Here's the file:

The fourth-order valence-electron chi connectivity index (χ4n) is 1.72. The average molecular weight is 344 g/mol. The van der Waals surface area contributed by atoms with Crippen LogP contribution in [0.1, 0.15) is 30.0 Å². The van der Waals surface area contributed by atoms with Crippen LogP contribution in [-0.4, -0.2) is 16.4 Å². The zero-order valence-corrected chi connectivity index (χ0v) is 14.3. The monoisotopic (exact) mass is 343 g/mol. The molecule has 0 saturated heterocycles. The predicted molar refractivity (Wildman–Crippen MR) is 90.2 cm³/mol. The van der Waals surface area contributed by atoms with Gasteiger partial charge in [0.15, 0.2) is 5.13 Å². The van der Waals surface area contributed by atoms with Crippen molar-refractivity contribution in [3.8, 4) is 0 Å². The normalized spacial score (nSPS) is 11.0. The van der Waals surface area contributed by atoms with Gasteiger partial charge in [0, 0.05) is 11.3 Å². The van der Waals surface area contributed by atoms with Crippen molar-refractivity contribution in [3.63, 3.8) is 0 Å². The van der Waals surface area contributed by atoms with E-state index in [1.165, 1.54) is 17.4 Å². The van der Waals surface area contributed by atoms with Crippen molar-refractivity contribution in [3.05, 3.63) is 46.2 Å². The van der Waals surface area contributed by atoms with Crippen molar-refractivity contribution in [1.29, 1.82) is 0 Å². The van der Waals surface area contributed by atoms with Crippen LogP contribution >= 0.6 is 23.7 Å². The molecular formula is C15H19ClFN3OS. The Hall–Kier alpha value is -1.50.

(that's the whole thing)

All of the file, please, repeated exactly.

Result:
The fourth-order valence-electron chi connectivity index (χ4n) is 1.72. The average molecular weight is 344 g/mol. The van der Waals surface area contributed by atoms with Crippen LogP contribution in [0.1, 0.15) is 30.0 Å². The van der Waals surface area contributed by atoms with Crippen LogP contribution in [-0.4, -0.2) is 16.4 Å². The zero-order valence-corrected chi connectivity index (χ0v) is 14.3. The monoisotopic (exact) mass is 343 g/mol. The molecule has 0 saturated heterocycles. The predicted molar refractivity (Wildman–Crippen MR) is 90.2 cm³/mol. The van der Waals surface area contributed by atoms with Gasteiger partial charge in [0.15, 0.2) is 5.13 Å². The van der Waals surface area contributed by atoms with Crippen molar-refractivity contribution in [3.8, 4) is 0 Å². The normalized spacial score (nSPS) is 11.0. The van der Waals surface area contributed by atoms with Gasteiger partial charge in [0, 0.05) is 11.3 Å². The van der Waals surface area contributed by atoms with Crippen molar-refractivity contribution in [3.63, 3.8) is 0 Å². The van der Waals surface area contributed by atoms with E-state index in [1.165, 1.54) is 17.4 Å². The van der Waals surface area contributed by atoms with Crippen molar-refractivity contribution in [3.05, 3.63) is 46.2 Å². The van der Waals surface area contributed by atoms with Crippen molar-refractivity contribution in [1.29, 1.82) is 0 Å². The van der Waals surface area contributed by atoms with Crippen LogP contribution >= 0.6 is 23.7 Å². The molecular formula is C15H19ClFN3OS. The Hall–Kier alpha value is -1.50.